Throughout Grey Cup week, the CFL’s supporting partner and recycling pioneer Turtle Island will provide waste management and recycling services for the Grey Cup Festival and at the big game itself.

More information can be found on the CFL’s Green Drive website via The website contains links to all of the CFL’s ‘green’ partners and is a resource for fans to learn more about the various initiatives.

Fans will also find an engaging way to be a part of the CFL Green Drive through an interactive carbon calculator designed by Zerofootprint.

Mrs THIT and I recently had a discussion about how authentic some of these "initiatives" are. I'm not questioning the CFL's in particular, but speaking in general terms. Are there real efforts being made, or is the green flag being waived because it's makes for good marketing?

Who knows? I don't want to paint everyone with one wide brush. If nothing else, the CFL brings the issue to a large group of people, a number of which may not be very aware of the options.

The CFL, by the way, is hardly a trailblazer here. Some time ago, it was announced that the 2010 Winter Olympics would also be carbon neutral, and the claim was reinforced earlier this month. The 2006 Olympics were partially offset, as were a number of other events including the Superbowl.

Thursday, November 22, 2007

Costa Rica and New Zealand on Path to Carbon Neutrality

This is an article from the Worldwatch Institute.

While some of the world’s largest emitters of greenhouse gases (GHGs) hem and haw about how to—or even if to—limit their contributions to climate change, at least two small countries are blazing trails for the world to follow. Both Costa Rica and New Zealand have declared over the past several months their intentions to become carbon neutral. Together, they accounted for about 0.15 percent of the world’s carbon dioxide emissions in 2005, according to the World Bank.

In May 2007, Costa Rica’s government announced it was drawing up plans to reduce net GHG emissions to zero before 2030. The country aims to reduce emissions from transport, farming, and industry, and to clean up its fossil fuel power plants, which account for 4 percent of the country’s electricity (of the rest, 78 percent comes from hydropower and 18 percent from wind and geothermal power). In addition, through an innovative program begun in 1997 and funded by a gas tax, the government compensates landowners for growing trees to absorb carbon while protecting watersheds and wildlife habitat. Costa Rica aims to be the first country to become carbon neutral.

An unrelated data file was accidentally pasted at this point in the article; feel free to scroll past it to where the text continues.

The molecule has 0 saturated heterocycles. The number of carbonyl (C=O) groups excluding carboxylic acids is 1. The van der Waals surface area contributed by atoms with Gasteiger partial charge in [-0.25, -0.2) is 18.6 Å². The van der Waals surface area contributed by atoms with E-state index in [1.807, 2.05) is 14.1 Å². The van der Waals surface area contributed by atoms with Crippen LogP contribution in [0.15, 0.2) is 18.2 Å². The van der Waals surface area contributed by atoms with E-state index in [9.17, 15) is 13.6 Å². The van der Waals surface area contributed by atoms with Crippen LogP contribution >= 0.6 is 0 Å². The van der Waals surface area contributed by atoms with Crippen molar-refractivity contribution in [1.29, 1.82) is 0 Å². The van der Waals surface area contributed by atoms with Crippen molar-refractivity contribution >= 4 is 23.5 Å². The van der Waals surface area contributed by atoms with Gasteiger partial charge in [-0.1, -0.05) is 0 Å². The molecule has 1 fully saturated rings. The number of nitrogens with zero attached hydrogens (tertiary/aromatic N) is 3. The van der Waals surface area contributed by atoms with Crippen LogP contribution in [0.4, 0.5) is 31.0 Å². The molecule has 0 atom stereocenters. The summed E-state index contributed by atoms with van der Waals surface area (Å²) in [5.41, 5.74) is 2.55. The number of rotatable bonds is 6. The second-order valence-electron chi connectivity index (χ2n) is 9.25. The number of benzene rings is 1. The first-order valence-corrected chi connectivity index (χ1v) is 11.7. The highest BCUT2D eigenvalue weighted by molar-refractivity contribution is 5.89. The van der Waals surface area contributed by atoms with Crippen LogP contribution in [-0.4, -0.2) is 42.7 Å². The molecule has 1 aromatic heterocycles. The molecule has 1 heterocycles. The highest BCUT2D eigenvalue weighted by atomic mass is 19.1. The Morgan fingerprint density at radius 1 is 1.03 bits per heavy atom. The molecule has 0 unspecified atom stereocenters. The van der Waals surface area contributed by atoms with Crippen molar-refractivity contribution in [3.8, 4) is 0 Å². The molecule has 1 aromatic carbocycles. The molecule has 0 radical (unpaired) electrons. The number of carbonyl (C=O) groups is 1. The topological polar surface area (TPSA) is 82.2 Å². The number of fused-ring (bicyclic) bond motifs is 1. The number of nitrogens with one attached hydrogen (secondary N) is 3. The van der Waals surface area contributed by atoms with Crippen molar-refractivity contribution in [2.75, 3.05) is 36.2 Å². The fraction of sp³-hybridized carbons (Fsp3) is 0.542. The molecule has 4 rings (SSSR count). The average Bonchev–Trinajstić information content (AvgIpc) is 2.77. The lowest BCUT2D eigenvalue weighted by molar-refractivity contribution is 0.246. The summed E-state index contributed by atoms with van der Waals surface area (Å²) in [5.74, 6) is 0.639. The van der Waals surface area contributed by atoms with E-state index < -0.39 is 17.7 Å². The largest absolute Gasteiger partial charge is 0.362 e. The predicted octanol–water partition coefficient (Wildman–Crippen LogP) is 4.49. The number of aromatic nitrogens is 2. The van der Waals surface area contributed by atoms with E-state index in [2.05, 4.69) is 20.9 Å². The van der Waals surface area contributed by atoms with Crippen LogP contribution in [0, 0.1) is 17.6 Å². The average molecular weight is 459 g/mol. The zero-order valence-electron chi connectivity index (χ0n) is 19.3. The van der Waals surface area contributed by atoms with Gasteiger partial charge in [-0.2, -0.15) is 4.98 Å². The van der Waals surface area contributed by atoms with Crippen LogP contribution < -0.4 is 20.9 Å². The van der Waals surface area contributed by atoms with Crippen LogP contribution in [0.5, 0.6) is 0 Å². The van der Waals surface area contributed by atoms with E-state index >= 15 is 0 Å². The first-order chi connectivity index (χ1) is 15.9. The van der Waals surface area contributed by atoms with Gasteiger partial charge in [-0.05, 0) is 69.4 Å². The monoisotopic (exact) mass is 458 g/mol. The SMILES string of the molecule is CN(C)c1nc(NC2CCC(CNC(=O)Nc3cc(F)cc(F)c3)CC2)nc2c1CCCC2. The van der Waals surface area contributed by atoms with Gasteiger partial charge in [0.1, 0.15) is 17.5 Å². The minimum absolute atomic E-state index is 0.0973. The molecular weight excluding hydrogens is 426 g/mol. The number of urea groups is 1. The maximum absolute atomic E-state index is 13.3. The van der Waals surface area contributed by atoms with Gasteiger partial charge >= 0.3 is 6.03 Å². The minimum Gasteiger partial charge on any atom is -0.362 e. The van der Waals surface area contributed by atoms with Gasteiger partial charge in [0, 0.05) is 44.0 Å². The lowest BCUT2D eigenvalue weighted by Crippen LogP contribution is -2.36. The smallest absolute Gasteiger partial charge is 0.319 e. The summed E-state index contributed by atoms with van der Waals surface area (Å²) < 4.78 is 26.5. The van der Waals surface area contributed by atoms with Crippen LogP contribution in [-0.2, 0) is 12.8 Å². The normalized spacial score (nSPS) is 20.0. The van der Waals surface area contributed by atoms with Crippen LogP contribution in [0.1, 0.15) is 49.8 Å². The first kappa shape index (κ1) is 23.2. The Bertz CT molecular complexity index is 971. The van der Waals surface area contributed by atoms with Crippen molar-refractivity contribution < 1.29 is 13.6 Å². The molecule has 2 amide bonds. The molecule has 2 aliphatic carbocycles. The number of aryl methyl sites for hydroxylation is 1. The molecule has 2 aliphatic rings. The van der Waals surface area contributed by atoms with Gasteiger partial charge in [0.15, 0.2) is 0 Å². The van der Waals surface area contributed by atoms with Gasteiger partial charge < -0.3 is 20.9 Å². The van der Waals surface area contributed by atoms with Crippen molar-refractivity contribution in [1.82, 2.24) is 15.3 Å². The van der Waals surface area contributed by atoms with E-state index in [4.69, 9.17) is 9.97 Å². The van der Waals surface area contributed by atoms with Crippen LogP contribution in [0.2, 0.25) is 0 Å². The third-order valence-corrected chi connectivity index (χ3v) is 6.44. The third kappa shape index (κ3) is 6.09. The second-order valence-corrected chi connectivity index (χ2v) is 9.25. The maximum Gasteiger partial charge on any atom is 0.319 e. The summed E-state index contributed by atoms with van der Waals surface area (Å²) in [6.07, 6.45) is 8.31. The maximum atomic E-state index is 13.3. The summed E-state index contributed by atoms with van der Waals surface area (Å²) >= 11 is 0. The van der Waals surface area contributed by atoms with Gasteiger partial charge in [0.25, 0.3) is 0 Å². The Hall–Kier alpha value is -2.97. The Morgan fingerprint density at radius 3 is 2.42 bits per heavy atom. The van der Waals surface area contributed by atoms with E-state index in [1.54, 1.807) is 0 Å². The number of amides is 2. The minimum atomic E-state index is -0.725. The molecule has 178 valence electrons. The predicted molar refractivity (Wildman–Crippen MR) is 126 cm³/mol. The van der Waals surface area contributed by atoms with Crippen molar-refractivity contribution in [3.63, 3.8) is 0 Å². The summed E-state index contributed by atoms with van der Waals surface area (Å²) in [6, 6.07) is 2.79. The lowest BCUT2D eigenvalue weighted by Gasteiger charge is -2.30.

But Costa Rica could be in a race with New Zealand, which last month set the target of becoming “the first truly sustainable nation on earth.” Prime Minister Helen Clark announced in a speech on September 20 that her country will adopt an economy-wide program to reduce all GHG emissions, with different economic sectors being gradually introduced into a national emissions trading program that should be in effect fully by 2013. Other commitments include an increase in renewable electricity to 90 percent by 2025 (up from 70 percent today), a major net increase in forest area, widespread introduction of electric vehicles, and a 50 percent reduction in transport-related emissions by 2040.

These two nations represent only a small share of the world’s emissions. But as New Zealand’s Clark said last month, “We are neither an economic giant nor a global superpower…. If we want to influence other countries and the responses they take in coming years and decades, then we must take action ourselves. Taking action is not only the right thing to do, it is the smart thing to do.”

I've been to Costa Rica and it's a lovely place. I was on a cruise, so I was only there for one day.

I went horseback riding with my wife and my pappy. My horse hated me, as well as everyone and everything around it. I gave another horse attitude and that horse tried to kick mine, causing it to bolt. Thankfully, handlers (?) got a hold him before I was sent tumbling to my ass.

Was that the most unpleasant part of my day trip? Actually, no. Watching dumb-ass tourists stoss cigarette butts in the rain forest was. That was the most frustrating thing. Because heaven forbid you go three whole hours without your smoke.

But I guess it's not that big a deal. When tossing cigarette butts in a forest, what's the worst that can happen, right?

Sunday, November 18, 2007

Organic Food Proven Healthier?

I wasn't certain whether I should post this for two reasons:

a) I've beaten this drum before.
b) I typically like to find an objecting viewpoint. Not that I seek to have my mind changed, but I like to know whether there's a (or multiple) factor(s) that I haven't considered.

"b" is particularly true in this area because I know not everyone is a believer that organic = healthier (though most do know that organic = more expensive). However, the mention that this study is the largest of its kind won me over.

Organic food is healthier than conventional produce and may be better at preventing cancer and heart disease, according to the biggest study of its kind. So here is a slightly trimmed version,with the full article available here.